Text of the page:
Buses at charter school

Buses lineup during dismissal at William J. Fischer Academy in New Orleans, Oct. 25, 2018.

A report by the usually noncontroversial League of Women Voters of Louisiana that says charter schools need more oversight is sparking arguments.

The review said the growth of charter schools is cause for concern and represents a trend that has set off competition for state dollars with traditional public schools.

It also said new rules are needed on the makeup of charter school boards, more transparency is due on school operations and state officials should demand fast action on any shortcomings that appear in state audits.

"Charter schools are a significant issue in Louisiana," said Kathleen Schott Espinoza, who lives in Lafayette and chaired the league panel that did the study.

"We felt that with the rapid expansion of charter schools, the significant exchange of public dollars and private enterprises, we felt we really needed to do a deep dive into charter schools," Espinoza said.

Caroline Roemer, executive director of the Louisiana Association of Public Charter Schools, said the league review was pushed by longtime critics of charter schools, notably Espinoza.

"It was not unbiased," Roemer said. "I think their process has been hijacked by a group of people who have an ax to grind with charter schools."

Charter schools are public schools run by nongovernmental boards, unlike traditional public schools. They were launched in Louisiana in 1995. 

Backers say the schools offer innovative classrooms that give parents another option in a state long known for low public school achievement.

The explosion of charter schools in New Orleans since Hurricane Katrina struck in 2005 has sparked national attention.

Critics argue that the push for charters has failed to deliver on earlier promises, and that the schools divert precious state dollars away from traditional schools.

The state has about 150 charter schools, or roughly 10 percent of public schools statewide.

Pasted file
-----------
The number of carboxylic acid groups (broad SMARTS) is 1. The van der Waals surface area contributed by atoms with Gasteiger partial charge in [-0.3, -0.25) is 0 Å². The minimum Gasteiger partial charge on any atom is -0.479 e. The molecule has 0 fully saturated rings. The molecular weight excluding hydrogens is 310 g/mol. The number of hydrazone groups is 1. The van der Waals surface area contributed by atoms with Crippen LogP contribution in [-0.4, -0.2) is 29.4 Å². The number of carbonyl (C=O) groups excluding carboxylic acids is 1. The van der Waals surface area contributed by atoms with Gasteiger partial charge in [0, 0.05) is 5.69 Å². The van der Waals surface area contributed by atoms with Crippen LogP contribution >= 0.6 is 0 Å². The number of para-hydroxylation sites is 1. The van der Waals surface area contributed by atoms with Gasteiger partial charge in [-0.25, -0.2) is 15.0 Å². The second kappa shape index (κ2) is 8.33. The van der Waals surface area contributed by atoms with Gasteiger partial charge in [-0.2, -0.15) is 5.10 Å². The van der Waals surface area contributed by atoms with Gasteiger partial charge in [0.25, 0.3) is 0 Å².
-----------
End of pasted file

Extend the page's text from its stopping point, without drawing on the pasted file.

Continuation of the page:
The league, which held its 2019 convention in New Orleans earlier this month, has several hundred members statewide, including chapters in Baton Rouge, New Orleans and Lafayette.

Unlike this one, voter guides and other reports sponsored by the group rarely spark controversy.

League officials said the review stemmed from action at its 2017 state convention.

Espinoza said the group reached out to Roemer during the process as well as officials of the state Department of Education.

"The league is pretty serious about making sure that we get good information out there," Espinoza said.

Roemer said her group was sent an early draft of the report and returned it with heavy editing, in part to correct "misinformation."

She said she attended a league meeting in New Orleans to evaluate the study and it was led by a Jefferson Parish teacher "who was nothing less than hostile to charter schools."

Erin Bendily, assistant state superintendent of education, said a group of league officials traveled to Baton Rouge to meet with state educators on charter school laws and other issues.

Bendily said state officials were later sent a draft of the report.

"We ended up calling them because there was so much wrong that it was too much to put into an email," Bendily said. "That was the last we heard from them."

Espinoza has served as spokeswoman for a group called The Power of Public Education Lafayette, which has been viewed as anti-charter schools.

She said in an email last week that she does not have that job now and that league studies represent a consensus.

"People all over the state have contributed to the findings," Espinoza said.

The report said charter school board members should represent the geographical area of their students, that a timeline is needed for returning state-run charter schools to the local school board and that taxpayers should have internet access to charter contracts.

The Louisiana League said its review of charter schools is one of eight nationwide done by state chapters.

Whether the study sparks legislative action is unclear.

Espinoza said it will serve as a "framework" when league members contact state lawmakers.

The 2019 regular session of the Louisiana Legislature begins April 8.


Follow Will Sentell on Twitter, @WillSentell.